1. If your group comes to a building that is full. please courtesy call (816) 503-4864 with cancellation information. An interpreter will meet your group to give an orientation to the site and any further instructions as needed. the group leader should exit the bus and enter the Museum Gift Shop or Visitor’s Center. Please arrive in plenty of time to check in at the Museum Gift Shop or Education Center. Our interpreters and volunteers are located at our interpretive stations and will be more than happy to tell your group about the buildings. Please remember that you were assigned a speciﬁc time slot. 7. for the amount. please wait outside or stop by the building later. Depending on the type of program you have booked.
C.: 1990. or a part thereof. rebuilt or moved and whose purpose is to interpret a historical or cultural setting. weapons. cutlery and textiles. pottery. Washington D. sites. including excavated material as well as above-ground resources such as buildings.
GLOSSARY OF PRESERVATION TERMS
Historical Archeology The study of the cultural remains of literate societies. as it appeared at a speciﬁc period of time. Reconstruction “The act of process of reproducing by new construction the exact form and detail of a vanished building. shape or form. period or activity. The historic preservation movement got its start in 1816. Landmark Yellow Pages. Material Culture Tangible objects used by people to cope with the physical world. The Preservation Press. structures and objects and providing for their continued use by means of restoration. tools. Historic Preservation is a means by which an older building of signiﬁcant architectural construction or a site of historical importance is preserved for public viewing and study. Editor.” — Secretary of the Interior’s Standards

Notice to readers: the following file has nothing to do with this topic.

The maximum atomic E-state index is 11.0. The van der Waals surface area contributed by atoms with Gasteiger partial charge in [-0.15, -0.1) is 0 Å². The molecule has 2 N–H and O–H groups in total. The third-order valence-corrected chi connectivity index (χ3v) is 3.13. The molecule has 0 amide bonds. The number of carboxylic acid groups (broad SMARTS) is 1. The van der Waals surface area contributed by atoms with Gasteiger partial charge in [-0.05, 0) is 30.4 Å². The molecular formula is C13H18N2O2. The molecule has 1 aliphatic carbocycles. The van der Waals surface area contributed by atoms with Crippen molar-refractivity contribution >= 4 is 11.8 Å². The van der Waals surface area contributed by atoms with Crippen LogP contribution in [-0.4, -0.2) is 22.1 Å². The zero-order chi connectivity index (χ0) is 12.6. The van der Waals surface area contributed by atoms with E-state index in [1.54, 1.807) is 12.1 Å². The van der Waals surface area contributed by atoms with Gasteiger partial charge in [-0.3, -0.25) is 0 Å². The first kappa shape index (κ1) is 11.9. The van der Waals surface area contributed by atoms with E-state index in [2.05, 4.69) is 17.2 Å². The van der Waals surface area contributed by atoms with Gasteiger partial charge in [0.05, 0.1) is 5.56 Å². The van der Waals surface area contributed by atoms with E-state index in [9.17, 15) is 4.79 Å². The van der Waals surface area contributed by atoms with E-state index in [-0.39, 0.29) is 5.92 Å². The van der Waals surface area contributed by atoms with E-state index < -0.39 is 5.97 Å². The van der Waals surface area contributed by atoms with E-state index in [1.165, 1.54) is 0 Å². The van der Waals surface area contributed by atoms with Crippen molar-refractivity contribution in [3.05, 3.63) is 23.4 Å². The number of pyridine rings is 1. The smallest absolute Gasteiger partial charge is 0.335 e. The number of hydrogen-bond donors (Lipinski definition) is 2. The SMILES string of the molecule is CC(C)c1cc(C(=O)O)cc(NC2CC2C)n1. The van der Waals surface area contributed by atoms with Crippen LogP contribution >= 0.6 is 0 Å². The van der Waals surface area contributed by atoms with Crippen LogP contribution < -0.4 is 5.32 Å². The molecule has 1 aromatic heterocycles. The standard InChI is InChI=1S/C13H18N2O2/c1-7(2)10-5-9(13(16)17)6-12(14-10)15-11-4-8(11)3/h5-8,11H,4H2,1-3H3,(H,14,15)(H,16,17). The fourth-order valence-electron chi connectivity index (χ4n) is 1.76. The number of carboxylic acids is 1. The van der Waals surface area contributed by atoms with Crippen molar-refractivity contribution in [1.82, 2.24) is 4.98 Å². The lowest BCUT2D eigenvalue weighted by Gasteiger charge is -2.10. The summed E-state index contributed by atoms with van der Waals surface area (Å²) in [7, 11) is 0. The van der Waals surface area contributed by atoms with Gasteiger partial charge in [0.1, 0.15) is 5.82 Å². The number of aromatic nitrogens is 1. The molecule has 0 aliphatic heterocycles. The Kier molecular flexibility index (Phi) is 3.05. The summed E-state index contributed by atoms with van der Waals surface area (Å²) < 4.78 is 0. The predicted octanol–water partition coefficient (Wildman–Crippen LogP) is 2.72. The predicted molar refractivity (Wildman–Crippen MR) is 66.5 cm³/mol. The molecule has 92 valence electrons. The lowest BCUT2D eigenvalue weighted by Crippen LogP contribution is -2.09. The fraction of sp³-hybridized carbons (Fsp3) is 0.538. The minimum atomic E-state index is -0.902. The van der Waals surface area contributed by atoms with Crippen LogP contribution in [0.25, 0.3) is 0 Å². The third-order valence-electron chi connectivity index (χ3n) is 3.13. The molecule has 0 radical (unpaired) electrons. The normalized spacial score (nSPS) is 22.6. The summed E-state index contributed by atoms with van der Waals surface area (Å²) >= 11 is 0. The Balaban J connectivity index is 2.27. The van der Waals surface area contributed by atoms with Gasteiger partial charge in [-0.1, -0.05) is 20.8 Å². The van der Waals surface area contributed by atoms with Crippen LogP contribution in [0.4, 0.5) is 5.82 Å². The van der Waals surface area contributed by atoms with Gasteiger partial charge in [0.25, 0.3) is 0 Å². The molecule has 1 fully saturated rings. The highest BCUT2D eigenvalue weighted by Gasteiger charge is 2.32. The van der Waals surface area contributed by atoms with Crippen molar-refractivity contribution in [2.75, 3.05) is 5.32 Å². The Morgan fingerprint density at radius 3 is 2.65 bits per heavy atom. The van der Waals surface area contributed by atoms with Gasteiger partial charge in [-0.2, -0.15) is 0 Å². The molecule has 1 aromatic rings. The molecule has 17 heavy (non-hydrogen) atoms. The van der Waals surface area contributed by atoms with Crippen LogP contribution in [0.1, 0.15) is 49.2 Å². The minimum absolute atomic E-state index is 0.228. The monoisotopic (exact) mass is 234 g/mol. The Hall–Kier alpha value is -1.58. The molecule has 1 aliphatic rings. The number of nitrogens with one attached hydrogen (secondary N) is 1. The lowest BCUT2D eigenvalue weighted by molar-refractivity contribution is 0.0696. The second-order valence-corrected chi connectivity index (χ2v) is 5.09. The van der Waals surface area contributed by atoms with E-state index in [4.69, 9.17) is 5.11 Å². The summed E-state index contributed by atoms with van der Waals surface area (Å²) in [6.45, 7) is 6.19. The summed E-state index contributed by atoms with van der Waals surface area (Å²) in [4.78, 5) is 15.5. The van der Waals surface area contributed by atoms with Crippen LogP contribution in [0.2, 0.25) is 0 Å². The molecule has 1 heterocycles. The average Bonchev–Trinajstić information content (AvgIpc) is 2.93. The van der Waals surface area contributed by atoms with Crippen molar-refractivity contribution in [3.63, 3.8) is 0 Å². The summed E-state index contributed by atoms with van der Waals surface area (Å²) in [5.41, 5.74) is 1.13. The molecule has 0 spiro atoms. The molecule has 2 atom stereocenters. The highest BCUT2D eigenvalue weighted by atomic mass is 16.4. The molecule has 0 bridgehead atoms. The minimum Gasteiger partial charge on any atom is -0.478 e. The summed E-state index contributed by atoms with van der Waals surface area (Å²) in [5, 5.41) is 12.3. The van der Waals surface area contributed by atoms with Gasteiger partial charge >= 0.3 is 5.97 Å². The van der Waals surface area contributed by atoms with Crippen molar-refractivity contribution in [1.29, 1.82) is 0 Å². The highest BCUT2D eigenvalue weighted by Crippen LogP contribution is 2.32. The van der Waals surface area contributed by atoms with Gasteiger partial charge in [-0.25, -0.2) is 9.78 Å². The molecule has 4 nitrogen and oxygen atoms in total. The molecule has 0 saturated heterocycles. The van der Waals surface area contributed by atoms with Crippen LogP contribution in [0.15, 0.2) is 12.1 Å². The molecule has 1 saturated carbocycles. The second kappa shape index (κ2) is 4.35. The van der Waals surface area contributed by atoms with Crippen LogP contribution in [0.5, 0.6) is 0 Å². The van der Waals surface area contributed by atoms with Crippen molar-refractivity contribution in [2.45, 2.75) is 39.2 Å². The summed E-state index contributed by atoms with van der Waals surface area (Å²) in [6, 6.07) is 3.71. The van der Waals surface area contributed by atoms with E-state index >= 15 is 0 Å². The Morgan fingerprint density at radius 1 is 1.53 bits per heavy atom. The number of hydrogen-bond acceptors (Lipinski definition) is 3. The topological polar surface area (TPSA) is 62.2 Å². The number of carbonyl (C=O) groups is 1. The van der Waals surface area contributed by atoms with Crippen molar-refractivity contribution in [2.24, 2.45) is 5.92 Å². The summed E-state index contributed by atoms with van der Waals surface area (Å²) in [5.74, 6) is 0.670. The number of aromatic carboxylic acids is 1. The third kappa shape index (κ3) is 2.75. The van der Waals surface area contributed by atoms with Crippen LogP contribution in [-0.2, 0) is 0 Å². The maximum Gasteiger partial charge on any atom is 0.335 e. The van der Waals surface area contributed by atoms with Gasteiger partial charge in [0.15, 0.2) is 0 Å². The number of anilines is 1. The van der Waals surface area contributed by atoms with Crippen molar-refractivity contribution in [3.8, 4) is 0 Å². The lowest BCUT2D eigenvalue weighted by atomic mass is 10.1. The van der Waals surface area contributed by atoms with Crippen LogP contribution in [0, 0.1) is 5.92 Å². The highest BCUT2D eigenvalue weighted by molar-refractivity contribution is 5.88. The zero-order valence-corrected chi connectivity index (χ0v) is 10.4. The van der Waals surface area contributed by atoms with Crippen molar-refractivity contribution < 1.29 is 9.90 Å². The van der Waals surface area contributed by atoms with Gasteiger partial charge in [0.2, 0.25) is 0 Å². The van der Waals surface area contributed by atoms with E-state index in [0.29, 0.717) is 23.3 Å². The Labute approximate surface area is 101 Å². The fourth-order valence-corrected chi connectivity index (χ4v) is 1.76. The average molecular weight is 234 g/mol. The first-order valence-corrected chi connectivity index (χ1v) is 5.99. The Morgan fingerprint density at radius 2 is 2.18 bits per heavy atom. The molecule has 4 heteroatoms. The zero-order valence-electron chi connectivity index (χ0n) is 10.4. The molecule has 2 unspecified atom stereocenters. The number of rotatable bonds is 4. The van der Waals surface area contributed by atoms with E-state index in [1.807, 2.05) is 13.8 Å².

Glossary information taken from. when citizens of Philadelphia united together and saved the historic Independence Hall where the Declaration of Independence was signed and a new country was formed. such as utensils.Fort Osage and Missouri Town 1855 are sites where historic preservation is practiced. structure or object. 7
. The historic preservation movement continues today by restoring structures and sites important in the evolution of our country’s history. Preservation Saving from destruction or deterioration old and historic buildings. Outdoor Museum A restored. rehabilitation or adaptive use. structures and furnishings. Diane Maddex. No facet of history is too small or insigniﬁcant not to be preserved in some way. re-created or replica village site in which several or many structures have been restored. glassware. all of which provide evidence of culturally determined behavior.
Andrew Jackson is the 7th President of U.S.S. Martin VanBuren is the 8th President of U. John Tyler is the 10th President of U. Missouri Compromise. The Monroe Doctrine is established which calls for noncolonization and nonintervention in the Western Hemisphere by European nations. Florida purchased from Spain. War of 1812 (2nd War for Independence). Missouri becomes the 24th state. John Quincy Adams is the 6th President of U. Battle of the Alamo fought in Texas. Battle of New Orleans establishes Andrew Jackson as a national hero.S. Lewis and Clark explore the Louisiana Purchase.S. Louisiana Territory purchased from France.S. Fort Osage established by Gen.CHRONOLOGY OF UNITED STATES HISTORY
1775-1783 1776 1789-1797 1797-1801 1801-1809 1803 1804-1806 1808 American Revolution Declaration of Independence George Washington is elected the 1st President.S.S. . John Adams is the 2nd President of U. William Henry Harrison is the 9th President of U.dies after one month in ofﬁce. James Monroe is the 5th President of U.S. Thomas Jefferson is the 3rd President of U. James Madison is the 4th President of U.S. Clark on the bank of the Missouri River. 8
1809-1817 1812-1814 1815
1817-1825 1819 1820 1821 1823